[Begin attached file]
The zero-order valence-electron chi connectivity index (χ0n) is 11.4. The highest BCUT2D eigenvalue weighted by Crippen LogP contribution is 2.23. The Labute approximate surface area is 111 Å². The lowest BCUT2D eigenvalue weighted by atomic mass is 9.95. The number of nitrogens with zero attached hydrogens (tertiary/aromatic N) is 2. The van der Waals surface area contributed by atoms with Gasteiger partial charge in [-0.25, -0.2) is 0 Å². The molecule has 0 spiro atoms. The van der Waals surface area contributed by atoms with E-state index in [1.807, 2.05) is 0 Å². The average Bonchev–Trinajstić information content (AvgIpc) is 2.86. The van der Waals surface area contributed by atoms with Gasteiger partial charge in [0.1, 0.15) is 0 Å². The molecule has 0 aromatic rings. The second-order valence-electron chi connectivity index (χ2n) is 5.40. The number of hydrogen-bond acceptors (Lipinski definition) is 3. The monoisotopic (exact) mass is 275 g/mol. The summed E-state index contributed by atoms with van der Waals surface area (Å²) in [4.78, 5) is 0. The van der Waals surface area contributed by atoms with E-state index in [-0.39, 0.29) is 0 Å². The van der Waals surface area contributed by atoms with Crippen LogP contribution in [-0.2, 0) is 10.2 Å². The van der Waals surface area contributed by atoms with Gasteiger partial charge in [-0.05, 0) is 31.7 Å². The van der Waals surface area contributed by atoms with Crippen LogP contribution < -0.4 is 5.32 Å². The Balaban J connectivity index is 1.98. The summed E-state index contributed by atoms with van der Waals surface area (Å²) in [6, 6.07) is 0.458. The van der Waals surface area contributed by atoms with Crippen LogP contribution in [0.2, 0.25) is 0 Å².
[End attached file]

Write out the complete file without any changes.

The zero-order valence-electron chi connectivity index (χ0n) is 11.4. The highest BCUT2D eigenvalue weighted by Crippen LogP contribution is 2.23. The Labute approximate surface area is 111 Å². The lowest BCUT2D eigenvalue weighted by atomic mass is 9.95. The number of nitrogens with zero attached hydrogens (tertiary/aromatic N) is 2. The van der Waals surface area contributed by atoms with Gasteiger partial charge in [-0.25, -0.2) is 0 Å². The molecule has 0 spiro atoms. The van der Waals surface area contributed by atoms with E-state index in [1.807, 2.05) is 0 Å². The average Bonchev–Trinajstić information content (AvgIpc) is 2.86. The van der Waals surface area contributed by atoms with Gasteiger partial charge in [0.1, 0.15) is 0 Å². The molecule has 0 aromatic rings. The second-order valence-electron chi connectivity index (χ2n) is 5.40. The number of hydrogen-bond acceptors (Lipinski definition) is 3. The monoisotopic (exact) mass is 275 g/mol. The summed E-state index contributed by atoms with van der Waals surface area (Å²) in [4.78, 5) is 0. The van der Waals surface area contributed by atoms with E-state index in [-0.39, 0.29) is 0 Å². The van der Waals surface area contributed by atoms with Crippen LogP contribution in [-0.2, 0) is 10.2 Å². The van der Waals surface area contributed by atoms with Gasteiger partial charge in [-0.05, 0) is 31.7 Å². The van der Waals surface area contributed by atoms with Crippen LogP contribution < -0.4 is 5.32 Å². The Balaban J connectivity index is 1.98. The summed E-state index contributed by atoms with van der Waals surface area (Å²) in [6, 6.07) is 0.458. The van der Waals surface area contributed by atoms with Crippen LogP contribution in [0.2, 0.25) is 0 Å².